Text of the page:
• Don’t see any direction to the new Stadium Authority to begin thinking about a more global and ongoing solution to sports facilities in the state, including Xcel Energy Center and Target Center. The authority should be given that power.

• Don’t see any solution to what happens with the Metrodome, other than its land is sold. Rep. Bev. Scalze, DFL-Little Canada, and Rep. Sandra Peterson, New Hope, have introduced a bill (H.F. 1363) to form a Metrodome Task Force to examine what to do with that 30-year-old building. Good idea. It should be incorporated into the larger Vikings bill and handled by the new Authority.

• The bill would allow this new Stadium Authority to inspect “audited financial statements of the team” annually. Love the idea. All teams that get public funding for their stadiums should have to do that. But the NFL won’t even show its books to its players during the ongoing lockout. When the Vikings sold naming rights and made it “Mall of America Field,” the team wouldn’t share that with the Sports Facilities Commission.

The chances of the Vikings and NFL agreeing to opening their books – even confidentially – to the new stadium board is somewhere below zero. But asking never hurts.

• One other thing: Have we heard from Zygi Wilf or Marc Wilf that they really want to be here? (NFL Commissioner Roger Goodell said that, but that was a few months back.) Have we heard that all the controversy and wheeling and dealing soon to unfold will be worth it? Have they disclosed to anyone any “secret” deals or agreements they may have with any potential buyers in Los Angeles or elsewhere? Let’s get them on the record.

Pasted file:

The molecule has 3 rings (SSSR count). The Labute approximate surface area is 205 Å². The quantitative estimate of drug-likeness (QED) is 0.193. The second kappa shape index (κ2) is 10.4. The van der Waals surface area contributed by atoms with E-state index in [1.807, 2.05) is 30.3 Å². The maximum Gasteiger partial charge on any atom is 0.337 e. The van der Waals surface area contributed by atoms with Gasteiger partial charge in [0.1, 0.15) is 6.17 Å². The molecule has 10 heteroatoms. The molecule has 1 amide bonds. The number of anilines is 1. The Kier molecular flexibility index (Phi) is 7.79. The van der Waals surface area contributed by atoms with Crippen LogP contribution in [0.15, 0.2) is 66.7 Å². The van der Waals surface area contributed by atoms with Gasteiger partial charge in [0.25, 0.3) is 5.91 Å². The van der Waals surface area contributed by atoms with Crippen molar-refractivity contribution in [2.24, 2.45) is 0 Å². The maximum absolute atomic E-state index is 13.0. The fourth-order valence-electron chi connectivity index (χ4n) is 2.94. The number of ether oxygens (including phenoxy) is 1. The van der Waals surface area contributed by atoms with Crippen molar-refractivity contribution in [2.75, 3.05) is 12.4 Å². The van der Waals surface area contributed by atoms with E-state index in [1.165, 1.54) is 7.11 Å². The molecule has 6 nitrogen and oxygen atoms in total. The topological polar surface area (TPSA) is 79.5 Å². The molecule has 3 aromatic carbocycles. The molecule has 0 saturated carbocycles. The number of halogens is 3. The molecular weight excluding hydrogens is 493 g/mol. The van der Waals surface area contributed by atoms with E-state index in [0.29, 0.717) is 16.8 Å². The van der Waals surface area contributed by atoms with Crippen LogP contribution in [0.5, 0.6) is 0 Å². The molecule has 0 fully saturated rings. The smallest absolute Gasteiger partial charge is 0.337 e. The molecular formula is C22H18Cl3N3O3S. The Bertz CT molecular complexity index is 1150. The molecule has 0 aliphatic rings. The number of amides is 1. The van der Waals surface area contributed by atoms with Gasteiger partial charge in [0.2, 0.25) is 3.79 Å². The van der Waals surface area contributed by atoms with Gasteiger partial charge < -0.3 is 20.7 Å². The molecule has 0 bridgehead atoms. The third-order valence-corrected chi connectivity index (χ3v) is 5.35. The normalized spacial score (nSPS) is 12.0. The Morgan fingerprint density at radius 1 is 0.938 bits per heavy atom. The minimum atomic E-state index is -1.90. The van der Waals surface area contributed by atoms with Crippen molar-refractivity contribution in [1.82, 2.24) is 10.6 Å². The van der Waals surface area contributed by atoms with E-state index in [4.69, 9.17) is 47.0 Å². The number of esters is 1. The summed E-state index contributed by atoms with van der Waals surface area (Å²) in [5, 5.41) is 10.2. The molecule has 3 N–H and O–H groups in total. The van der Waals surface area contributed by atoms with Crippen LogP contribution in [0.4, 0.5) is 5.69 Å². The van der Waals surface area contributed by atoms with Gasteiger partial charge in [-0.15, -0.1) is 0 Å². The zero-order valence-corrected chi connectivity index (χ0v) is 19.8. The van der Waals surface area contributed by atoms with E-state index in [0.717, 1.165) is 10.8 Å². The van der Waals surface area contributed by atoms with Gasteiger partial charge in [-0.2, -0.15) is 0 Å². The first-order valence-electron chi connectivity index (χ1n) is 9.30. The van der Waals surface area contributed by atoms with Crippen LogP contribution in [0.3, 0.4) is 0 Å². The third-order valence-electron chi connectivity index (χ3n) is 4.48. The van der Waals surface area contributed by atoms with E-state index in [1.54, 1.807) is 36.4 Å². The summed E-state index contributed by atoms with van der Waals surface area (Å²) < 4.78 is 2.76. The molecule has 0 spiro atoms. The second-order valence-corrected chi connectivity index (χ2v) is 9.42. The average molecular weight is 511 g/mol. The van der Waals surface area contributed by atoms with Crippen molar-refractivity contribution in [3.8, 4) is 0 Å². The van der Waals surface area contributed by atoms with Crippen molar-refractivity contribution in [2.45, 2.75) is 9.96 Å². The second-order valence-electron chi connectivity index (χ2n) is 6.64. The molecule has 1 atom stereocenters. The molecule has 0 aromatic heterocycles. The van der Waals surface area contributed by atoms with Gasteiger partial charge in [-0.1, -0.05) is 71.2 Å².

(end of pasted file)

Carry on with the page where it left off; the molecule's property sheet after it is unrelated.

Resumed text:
Sen. Julie Rosen and Rep. Morrie Lanning, the lead stadium lawmakers, should be applauded for trying. Kudos for bravery. In a statement, they said last week, “We are ready to get the stadium conversation started.”

That’s all that SF 1164 is. A start, but not a serious one.

MinnPost’s Jay Weiner has covered sports facilities issues in the Twin Cities since 1993 and the demise of Met Center and public buyout of Target Center. He is the author of “Stadium Games: Fifty Years of Big League Greed and Bush League Boondoggles,” University of Minnesota Press, 2000.

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Comments (43)

  1. Submitted by Karl Bremer on 04/11/2011 - 10:30 am.

    • Another possible funding source included in the bill is a new Vikings-themed Minnesota Lottery game.

    Sure, why not?

    Why not? Because this is nothing more than stealing from the environment, which is what the lottery was originally intended to benefit. Every special Vikings lottery ticket whose proceeds go to prop up a stadium is money that would have been spent on lottery tickets that support environmental programs rather than billionaire sports team owners.

  2. Submitted by Paul Udstrand on 04/11/2011 - 11:07 am.

    Another component to affordability of the tickets is TV. I don’t any significant public funding should be considered without a guarantee that the games will be viewable on free TV. This business of taking public money but then making it impossible for people without cable to watch the games is whacked.